- The Descent
Daedalus in Knossos once contrived
A dancing-floor for fair-haired Ariadne.
She danced a winding dance
her bare white feet
weaving the pattern of a coiling tune
— design of serpentine or marble pebbles
set in the floor of any wayside shrine.
Then was the ancient story just a game
the villagers call Troy-town?
What of the passages, the ways,
the branching and dividing and rejoining maze?
She rode the spiral down.
She rode the escalator down,
the polished platform disappeared from view.
Old destinations echoed — Rome, Berlin,
Bremen, New York — a thin chant threading
the snailshell cochlea. The air
bore scents of phosphor and of iodine.
She reached ground zero, groped
among the rags, the rubble, the charred leaves
of torn papyrus lettered with old lyrics,
the scattered tesserae and iridescent shards
— there was a door
it opened on a stairwell going down.
- Civitas Dei
The princess is rolling a crystal ball,
the princess is spinning a silver top,
is playing hopscotch on the cobbles
beneath the spires and oriels, the gates and crenelations
of her city. Dresden? Berlin? Alexandria
of the Magician, little Innsbruck, Tyre?
It is the city of the god
whatever its name. Where she dwells with her mother
in a spacious apartment in the inner city,
rosy with the gleam of old Bohemian glass.
They sit at the darkly polished table,
the scarred and cracked but shining refectory table
and eat black bread and imitation honey
while the baby plays
while the siren shrieks
while the walls tremble
in the deep booming of the bombardment,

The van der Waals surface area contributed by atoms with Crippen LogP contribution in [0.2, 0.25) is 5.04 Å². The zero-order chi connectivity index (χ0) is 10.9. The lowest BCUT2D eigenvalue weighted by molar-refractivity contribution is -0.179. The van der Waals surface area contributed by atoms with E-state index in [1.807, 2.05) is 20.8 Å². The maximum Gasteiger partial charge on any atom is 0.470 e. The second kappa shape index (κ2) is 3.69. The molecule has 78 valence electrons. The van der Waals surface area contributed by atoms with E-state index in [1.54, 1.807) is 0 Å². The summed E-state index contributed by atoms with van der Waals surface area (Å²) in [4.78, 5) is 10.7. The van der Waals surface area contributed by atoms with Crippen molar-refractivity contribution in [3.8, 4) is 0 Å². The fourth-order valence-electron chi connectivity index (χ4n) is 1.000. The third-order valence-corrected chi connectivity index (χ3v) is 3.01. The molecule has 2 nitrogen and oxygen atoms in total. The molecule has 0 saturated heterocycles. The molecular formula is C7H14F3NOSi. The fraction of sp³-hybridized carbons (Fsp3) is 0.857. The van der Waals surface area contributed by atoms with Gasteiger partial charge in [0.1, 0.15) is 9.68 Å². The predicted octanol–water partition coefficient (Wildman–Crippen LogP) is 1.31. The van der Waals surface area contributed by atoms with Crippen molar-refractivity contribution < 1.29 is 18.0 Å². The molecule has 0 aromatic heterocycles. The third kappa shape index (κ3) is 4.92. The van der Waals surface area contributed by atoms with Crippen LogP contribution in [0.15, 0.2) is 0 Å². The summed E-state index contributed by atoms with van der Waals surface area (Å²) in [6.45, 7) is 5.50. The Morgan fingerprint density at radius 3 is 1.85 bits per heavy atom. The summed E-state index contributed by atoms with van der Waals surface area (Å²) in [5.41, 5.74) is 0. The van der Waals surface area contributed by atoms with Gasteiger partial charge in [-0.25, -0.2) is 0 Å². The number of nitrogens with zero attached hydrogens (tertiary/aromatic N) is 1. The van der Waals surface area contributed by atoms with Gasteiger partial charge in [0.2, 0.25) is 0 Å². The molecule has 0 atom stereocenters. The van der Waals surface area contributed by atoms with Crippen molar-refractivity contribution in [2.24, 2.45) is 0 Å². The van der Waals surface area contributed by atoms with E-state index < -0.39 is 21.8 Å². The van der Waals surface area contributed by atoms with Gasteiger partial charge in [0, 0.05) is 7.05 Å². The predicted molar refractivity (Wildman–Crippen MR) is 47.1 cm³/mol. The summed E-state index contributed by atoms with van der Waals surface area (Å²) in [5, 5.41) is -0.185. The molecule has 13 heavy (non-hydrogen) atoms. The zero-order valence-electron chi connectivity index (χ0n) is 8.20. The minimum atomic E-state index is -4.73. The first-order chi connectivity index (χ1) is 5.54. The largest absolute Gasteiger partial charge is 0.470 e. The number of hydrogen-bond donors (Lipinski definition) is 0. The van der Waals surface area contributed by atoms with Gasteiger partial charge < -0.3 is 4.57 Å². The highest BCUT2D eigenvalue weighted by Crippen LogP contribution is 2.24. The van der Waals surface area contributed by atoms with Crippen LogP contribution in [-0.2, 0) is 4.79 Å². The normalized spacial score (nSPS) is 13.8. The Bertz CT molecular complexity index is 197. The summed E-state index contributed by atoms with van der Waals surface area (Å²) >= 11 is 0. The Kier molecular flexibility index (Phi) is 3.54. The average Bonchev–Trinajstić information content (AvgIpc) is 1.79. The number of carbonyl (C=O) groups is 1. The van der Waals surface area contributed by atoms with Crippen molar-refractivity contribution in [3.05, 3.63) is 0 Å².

the rat-tat-tat of anti-aircraft fire.
(Surely by this time they are in the basement?)
The linden trees are hung with giant veils
for camouflage. The houses fall and fall
until no camouflage is needed.
In little gardens
cabbages swell and rot beside the dahlias.
The god withdraws.
The princess in disguise flees with her mama,
is taken to live with a pastor's family
beside the village church. (Whose windows tremble
whose dog hides under the bed
when they are flattening the distant city.)
Her crystal ball
rolls down a deep well of forgetting.
- The Goose-Girl and the Sea
Their clothes were rags.
What did they wear
as war wore on?
A sky-blue silk chemise
that once had been the queen's
is what the goose-girl wore
and loved to wear.
The children all went barefoot.
With tough and dirty feet
they trod upon the stubble, gleaning wheat.
But winter was coming.
They heard a rumor of a shoemaker
still plying his trade in a far town
beside the sea. The two friends begged
and begged to go.
They were given a loaf of bread,
a jug of buttermilk and their gaping shoes
packed in their rucksacks.
The boy and girl danced down the road,
she in her mama's slip
he in his missing father's trousers, cut down.
The road unwound
in unfamiliar swoops and curlicues
drawing them on. Never
had they been so far from home.
The soft dust of the road,
the roadside cornflowers as blue as eyes,